It is entirely appropriate that Orhan Pamuk has been awarded the 2006 Nobel prize for Literature.
I don't believe critics who say his comments on the Armenian genocide have been influential in his winning this prize.
I predicted a year ago he would one day get it. His work simply deserves it.
My Name is Red and Snow are among the best books I've ever read, and the former rivals novels like 100 Years of Solitude in its poetry, scope, multi-levelled effectiveness and ambition. Not to mention its enjoyablity.
He straddles the difficult terrain between east and west, Islam and Europe with imagination, courage and dignity.
I've seen him speak and exchanged a few words at the Hay Festival. A modest man with a thorough and complete approach to his work, who believes in truth and the power of literature to enlighten and have a positive influence. An example to all writers.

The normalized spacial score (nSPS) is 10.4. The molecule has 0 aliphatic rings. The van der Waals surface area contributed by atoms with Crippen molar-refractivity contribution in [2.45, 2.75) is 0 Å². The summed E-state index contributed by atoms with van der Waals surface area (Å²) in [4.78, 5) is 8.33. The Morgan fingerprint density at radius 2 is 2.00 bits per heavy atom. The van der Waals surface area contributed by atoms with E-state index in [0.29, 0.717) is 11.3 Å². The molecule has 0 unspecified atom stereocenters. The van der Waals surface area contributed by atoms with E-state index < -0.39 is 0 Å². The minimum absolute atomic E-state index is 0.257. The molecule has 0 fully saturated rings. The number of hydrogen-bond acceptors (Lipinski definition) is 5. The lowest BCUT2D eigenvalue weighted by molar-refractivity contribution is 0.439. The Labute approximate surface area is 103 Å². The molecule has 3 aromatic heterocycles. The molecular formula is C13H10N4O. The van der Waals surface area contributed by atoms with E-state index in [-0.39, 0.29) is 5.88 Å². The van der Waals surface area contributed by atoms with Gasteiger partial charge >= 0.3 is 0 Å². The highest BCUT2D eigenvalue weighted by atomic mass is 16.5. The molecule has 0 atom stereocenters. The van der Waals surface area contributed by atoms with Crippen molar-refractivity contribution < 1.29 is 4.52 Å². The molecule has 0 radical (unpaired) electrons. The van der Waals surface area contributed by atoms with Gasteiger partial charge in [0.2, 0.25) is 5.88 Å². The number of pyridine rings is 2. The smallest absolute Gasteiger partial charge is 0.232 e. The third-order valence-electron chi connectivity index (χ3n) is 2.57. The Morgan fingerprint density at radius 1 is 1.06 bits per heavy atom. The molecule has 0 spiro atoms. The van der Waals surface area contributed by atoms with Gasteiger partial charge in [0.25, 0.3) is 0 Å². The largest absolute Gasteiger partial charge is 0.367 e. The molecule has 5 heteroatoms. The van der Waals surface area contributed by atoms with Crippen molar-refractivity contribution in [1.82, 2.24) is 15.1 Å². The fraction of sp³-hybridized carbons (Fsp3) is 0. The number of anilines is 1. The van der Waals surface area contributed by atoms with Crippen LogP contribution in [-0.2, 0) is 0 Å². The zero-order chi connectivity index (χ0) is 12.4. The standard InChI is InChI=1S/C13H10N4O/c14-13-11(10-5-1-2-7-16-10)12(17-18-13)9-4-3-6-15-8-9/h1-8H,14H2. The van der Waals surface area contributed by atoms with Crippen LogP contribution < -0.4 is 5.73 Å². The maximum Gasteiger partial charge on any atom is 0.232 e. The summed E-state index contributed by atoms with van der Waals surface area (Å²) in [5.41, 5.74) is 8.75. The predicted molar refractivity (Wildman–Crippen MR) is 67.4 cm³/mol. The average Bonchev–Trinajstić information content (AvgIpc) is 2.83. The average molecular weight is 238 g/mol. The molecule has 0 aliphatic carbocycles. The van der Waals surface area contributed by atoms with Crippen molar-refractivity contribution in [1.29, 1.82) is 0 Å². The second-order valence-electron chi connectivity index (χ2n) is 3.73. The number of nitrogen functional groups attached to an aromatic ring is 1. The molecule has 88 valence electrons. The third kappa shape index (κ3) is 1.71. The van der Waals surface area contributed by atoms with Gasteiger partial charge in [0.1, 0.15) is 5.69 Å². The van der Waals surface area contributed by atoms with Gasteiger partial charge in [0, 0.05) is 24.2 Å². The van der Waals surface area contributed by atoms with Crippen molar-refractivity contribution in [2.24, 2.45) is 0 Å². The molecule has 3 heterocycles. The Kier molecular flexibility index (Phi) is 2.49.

In literary and academic circles the announcement that he's become the first Turkish person ever to win a Nobel prize has been justifiably greeted with joy. "He is a representative of modern Turkey," said Cengiz Aktar, an academic in Istanbul. "He will probably now become the conscience of modern Turkey." Let's hope so.
Naturally he has his critics. Especially in a corrupt government that wants to have it both ways - to be 'European' and to abuse the powerless. More power to Orhan Pamuk.